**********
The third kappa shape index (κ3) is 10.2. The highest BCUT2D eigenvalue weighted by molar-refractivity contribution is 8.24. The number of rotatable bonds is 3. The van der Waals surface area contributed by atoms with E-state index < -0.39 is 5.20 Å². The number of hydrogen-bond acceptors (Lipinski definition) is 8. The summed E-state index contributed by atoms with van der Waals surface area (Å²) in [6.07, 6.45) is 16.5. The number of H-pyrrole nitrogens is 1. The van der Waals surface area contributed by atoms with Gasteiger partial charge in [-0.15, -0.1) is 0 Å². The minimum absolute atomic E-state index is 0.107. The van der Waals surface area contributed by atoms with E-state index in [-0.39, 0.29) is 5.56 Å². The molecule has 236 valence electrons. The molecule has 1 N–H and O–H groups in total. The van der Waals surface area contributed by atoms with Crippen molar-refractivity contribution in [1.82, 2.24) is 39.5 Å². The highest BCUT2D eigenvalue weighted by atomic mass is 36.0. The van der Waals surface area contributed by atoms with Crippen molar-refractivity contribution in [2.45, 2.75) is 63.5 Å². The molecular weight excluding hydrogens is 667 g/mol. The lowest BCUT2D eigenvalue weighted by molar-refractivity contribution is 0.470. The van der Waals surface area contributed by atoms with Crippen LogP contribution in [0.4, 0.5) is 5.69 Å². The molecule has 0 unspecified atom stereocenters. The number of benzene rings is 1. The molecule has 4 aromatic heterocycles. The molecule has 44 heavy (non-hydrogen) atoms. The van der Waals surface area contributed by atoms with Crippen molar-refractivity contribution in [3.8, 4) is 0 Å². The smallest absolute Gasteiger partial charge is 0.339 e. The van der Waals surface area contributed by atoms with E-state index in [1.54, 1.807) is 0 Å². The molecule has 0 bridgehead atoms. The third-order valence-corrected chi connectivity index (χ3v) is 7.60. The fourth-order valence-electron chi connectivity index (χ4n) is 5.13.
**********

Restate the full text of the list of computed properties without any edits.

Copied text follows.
The third kappa shape index (κ3) is 10.2. The highest BCUT2D eigenvalue weighted by molar-refractivity contribution is 8.24. The number of rotatable bonds is 3. The van der Waals surface area contributed by atoms with E-state index < -0.39 is 5.20 Å². The number of hydrogen-bond acceptors (Lipinski definition) is 8. The summed E-state index contributed by atoms with van der Waals surface area (Å²) in [6.07, 6.45) is 16.5. The number of H-pyrrole nitrogens is 1. The van der Waals surface area contributed by atoms with Gasteiger partial charge in [-0.15, -0.1) is 0 Å². The minimum absolute atomic E-state index is 0.107. The van der Waals surface area contributed by atoms with E-state index in [-0.39, 0.29) is 5.56 Å². The molecule has 236 valence electrons. The molecule has 1 N–H and O–H groups in total. The van der Waals surface area contributed by atoms with Crippen molar-refractivity contribution in [1.82, 2.24) is 39.5 Å². The highest BCUT2D eigenvalue weighted by atomic mass is 36.0. The van der Waals surface area contributed by atoms with Crippen molar-refractivity contribution in [2.45, 2.75) is 63.5 Å². The molecular weight excluding hydrogens is 667 g/mol. The lowest BCUT2D eigenvalue weighted by molar-refractivity contribution is 0.470. The van der Waals surface area contributed by atoms with Crippen LogP contribution in [0.4, 0.5) is 5.69 Å². The molecule has 0 unspecified atom stereocenters. The number of benzene rings is 1. The molecule has 4 aromatic heterocycles. The molecule has 44 heavy (non-hydrogen) atoms. The van der Waals surface area contributed by atoms with Crippen molar-refractivity contribution in [3.8, 4) is 0 Å². The smallest absolute Gasteiger partial charge is 0.339 e. The van der Waals surface area contributed by atoms with E-state index in [1.54, 1.807) is 0 Å². The molecule has 0 bridgehead atoms. The third-order valence-corrected chi connectivity index (χ3v) is 7.60. The fourth-order valence-electron chi connectivity index (χ4n) is 5.13.